Illustrators help you say more by saying less.

Illustrator Lori Langille makes her case on how to work well with those in her profession.

pretty woman staring

Pictures speak louder than words, but sometimes it takes an illustration to really turn up the volume.

Using art and copy together can explain and clarify even the most complicated ideas. Illustration can simplify concepts in ways that photography cannot and create interest in new or unknown subjects while maintaining coherence with your brand. Not only that, but illustrations are good for taking hold of attention spans, which isn’t easy to do in 2019.

We asked friend of Fifty and talented illustrator Lori Langille what it takes to collaborate with her and her cohorts effectively and she told us the following:

 

Hire the right person with the right style.

 

I graduated from OCAD U in Toronto with a concentration in editorial illustration. I work in collage, using vintage 18th and 19th century images, so I have a specific style as an illustrator. This brings me to my first point about working with an illustrator—make sure you hire the right person for the job.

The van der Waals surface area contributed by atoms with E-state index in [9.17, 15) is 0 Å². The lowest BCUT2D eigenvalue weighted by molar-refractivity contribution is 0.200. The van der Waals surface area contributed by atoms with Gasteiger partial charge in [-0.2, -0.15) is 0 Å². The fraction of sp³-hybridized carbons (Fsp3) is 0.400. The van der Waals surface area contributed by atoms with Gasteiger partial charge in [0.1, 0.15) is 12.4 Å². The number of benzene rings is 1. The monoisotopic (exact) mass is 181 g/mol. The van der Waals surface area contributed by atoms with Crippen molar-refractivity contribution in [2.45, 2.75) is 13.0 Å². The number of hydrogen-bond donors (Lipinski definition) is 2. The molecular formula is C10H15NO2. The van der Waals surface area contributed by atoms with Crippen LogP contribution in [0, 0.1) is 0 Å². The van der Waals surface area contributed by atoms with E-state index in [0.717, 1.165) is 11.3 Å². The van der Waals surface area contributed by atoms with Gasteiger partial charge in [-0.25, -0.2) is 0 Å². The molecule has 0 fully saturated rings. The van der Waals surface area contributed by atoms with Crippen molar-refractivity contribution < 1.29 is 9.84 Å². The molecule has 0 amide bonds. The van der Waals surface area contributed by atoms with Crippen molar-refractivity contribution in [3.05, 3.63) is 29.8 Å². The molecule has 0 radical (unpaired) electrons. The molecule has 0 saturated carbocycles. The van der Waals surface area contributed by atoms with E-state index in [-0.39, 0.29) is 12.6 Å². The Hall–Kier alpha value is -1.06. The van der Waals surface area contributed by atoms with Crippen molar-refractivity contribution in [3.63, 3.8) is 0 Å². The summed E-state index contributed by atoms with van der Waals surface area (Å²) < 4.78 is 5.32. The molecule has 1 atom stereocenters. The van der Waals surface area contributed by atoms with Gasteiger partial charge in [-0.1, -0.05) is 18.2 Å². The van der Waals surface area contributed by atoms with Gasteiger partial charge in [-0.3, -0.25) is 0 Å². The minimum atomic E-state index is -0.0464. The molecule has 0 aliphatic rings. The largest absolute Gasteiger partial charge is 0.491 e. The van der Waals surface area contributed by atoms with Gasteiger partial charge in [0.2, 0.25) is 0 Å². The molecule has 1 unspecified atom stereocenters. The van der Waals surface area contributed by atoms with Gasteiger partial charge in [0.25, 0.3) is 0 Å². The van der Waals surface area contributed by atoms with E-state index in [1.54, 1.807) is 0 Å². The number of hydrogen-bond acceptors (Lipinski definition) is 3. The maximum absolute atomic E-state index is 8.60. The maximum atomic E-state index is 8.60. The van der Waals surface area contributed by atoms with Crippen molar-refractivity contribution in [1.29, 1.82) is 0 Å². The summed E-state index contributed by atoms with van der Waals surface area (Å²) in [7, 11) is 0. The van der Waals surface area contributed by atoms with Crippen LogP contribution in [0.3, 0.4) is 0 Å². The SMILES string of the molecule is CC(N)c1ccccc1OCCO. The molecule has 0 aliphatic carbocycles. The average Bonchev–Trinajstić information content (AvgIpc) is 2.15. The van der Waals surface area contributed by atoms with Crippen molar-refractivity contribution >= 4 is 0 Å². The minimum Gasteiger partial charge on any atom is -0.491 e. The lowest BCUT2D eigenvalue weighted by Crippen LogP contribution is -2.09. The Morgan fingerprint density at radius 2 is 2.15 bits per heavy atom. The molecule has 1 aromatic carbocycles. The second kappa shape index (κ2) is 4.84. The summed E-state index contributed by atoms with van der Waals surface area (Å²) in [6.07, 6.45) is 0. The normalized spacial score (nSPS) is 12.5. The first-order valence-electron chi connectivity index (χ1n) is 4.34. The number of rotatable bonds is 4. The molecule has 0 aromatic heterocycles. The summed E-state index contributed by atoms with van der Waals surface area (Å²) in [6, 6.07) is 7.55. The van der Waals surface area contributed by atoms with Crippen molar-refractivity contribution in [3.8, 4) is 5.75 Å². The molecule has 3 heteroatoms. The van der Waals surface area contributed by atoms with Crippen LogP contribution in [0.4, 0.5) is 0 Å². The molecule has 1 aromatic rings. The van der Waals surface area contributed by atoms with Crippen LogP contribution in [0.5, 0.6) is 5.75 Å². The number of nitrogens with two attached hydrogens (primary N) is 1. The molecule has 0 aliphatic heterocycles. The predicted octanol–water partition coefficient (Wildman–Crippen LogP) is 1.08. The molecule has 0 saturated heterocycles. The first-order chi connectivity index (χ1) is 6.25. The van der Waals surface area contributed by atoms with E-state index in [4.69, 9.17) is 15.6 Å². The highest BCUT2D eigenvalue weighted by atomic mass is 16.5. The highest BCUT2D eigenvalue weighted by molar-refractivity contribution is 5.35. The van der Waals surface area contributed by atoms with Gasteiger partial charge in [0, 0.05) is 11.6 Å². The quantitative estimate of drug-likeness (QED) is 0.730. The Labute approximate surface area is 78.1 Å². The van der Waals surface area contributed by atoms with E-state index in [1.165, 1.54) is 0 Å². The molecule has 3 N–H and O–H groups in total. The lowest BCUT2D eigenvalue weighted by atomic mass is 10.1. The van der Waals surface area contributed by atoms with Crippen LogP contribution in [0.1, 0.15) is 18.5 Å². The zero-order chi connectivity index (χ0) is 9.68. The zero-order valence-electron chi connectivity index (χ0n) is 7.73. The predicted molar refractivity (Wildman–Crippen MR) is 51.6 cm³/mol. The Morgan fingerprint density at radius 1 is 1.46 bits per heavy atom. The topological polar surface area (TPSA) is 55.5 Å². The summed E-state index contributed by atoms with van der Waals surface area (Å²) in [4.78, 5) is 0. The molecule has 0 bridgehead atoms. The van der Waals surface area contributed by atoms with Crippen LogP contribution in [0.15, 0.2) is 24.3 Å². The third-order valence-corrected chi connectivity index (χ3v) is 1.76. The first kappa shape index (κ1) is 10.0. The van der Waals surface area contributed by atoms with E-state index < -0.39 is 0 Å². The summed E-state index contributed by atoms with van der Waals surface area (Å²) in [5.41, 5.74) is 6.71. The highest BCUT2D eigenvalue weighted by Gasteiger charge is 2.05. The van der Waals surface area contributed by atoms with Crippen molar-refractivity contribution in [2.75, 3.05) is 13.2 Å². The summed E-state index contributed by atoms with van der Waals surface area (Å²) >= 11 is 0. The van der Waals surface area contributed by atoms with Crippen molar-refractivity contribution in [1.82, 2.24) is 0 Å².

It is surprising how often I have been asked by designers to work in a completely different illustration style, usually because the designer is pressed for time and happens to know my name. This never ends well. Nowadays I either refer designers to other illustrators I know or recommend sites like Women Who Draw, the I-Spot or the Directory of Illustration for an illustrator who is a better fit for a specific assignment.

Illustrator: Lori Langille

Get to know an illustrator’s work.

 

I often get hired to illustrate very dry or info-heavy articles or projects, to make them beautiful and visually interesting. Besides enjoying the challenge, these assignments are the result of a healthy trust from the designer, who isn’t afraid to let me do my thing.

And so, to my second point: get to know an illustrator’s work so you know what to expect. This saves so much time, because a designer who is aware that those wispy pencil sketches will be completely transformed in the final version will not only have better nerves, but a much better idea of how to explain them to a client. No surprises means avoiding a lengthy revisions process, too.

 

Communicate for goodness’ sake.

 

Sometimes I will work on a spot illustration for a newspaper article, with a turnaround of a couple of days, and sometimes I’ll work on a large-scale project that is months in the making. Whatever the assignment, I need as much info about it as possible so that the illustration works.

And this is my third and final point: the importance of good communication between designer and illustrator. If we are on the same page, working towards a common goal of having a great looking page/product/campaign, it makes the whole process not only much easier, but a lot of fun, too.”

 


Fifty is pleased to have worked with Lori when our strategy has called for smart, charming and well-crafted illustration. You can see all of Lori’s work at lorilangille.com.

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